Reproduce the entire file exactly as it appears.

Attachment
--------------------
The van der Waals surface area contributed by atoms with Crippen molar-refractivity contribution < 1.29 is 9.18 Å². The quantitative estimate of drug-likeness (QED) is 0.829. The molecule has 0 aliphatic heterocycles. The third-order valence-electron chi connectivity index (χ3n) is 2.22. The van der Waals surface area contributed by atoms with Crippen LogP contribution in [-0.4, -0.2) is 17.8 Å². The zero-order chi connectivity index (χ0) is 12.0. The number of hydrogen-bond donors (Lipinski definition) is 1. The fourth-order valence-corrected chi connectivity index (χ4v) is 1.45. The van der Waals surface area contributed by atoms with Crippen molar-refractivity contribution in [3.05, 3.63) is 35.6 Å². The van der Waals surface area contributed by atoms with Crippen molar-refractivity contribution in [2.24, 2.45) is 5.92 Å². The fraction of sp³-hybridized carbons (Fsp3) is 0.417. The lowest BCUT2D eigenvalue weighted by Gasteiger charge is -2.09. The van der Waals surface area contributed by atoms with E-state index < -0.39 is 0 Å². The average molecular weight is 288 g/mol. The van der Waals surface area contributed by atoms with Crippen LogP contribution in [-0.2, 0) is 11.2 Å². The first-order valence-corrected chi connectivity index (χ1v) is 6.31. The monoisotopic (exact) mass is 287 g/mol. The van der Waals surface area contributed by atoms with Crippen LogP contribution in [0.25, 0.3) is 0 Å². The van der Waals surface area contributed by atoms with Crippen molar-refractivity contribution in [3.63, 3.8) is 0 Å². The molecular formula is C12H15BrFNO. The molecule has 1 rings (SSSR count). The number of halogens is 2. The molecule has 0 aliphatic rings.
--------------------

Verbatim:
The van der Waals surface area contributed by atoms with Crippen molar-refractivity contribution < 1.29 is 9.18 Å². The quantitative estimate of drug-likeness (QED) is 0.829. The molecule has 0 aliphatic heterocycles. The third-order valence-electron chi connectivity index (χ3n) is 2.22. The van der Waals surface area contributed by atoms with Crippen LogP contribution in [-0.4, -0.2) is 17.8 Å². The zero-order chi connectivity index (χ0) is 12.0. The number of hydrogen-bond donors (Lipinski definition) is 1. The fourth-order valence-corrected chi connectivity index (χ4v) is 1.45. The van der Waals surface area contributed by atoms with Crippen molar-refractivity contribution in [3.05, 3.63) is 35.6 Å². The van der Waals surface area contributed by atoms with Crippen molar-refractivity contribution in [2.24, 2.45) is 5.92 Å². The fraction of sp³-hybridized carbons (Fsp3) is 0.417. The lowest BCUT2D eigenvalue weighted by Gasteiger charge is -2.09. The van der Waals surface area contributed by atoms with E-state index < -0.39 is 0 Å². The average molecular weight is 288 g/mol. The van der Waals surface area contributed by atoms with Crippen LogP contribution in [-0.2, 0) is 11.2 Å². The first-order valence-corrected chi connectivity index (χ1v) is 6.31. The monoisotopic (exact) mass is 287 g/mol. The van der Waals surface area contributed by atoms with Crippen LogP contribution in [0.25, 0.3) is 0 Å². The van der Waals surface area contributed by atoms with Crippen molar-refractivity contribution in [3.63, 3.8) is 0 Å². The molecular formula is C12H15BrFNO. The molecule has 1 rings (SSSR count). The number of halogens is 2. The molecule has 0 aliphatic rings.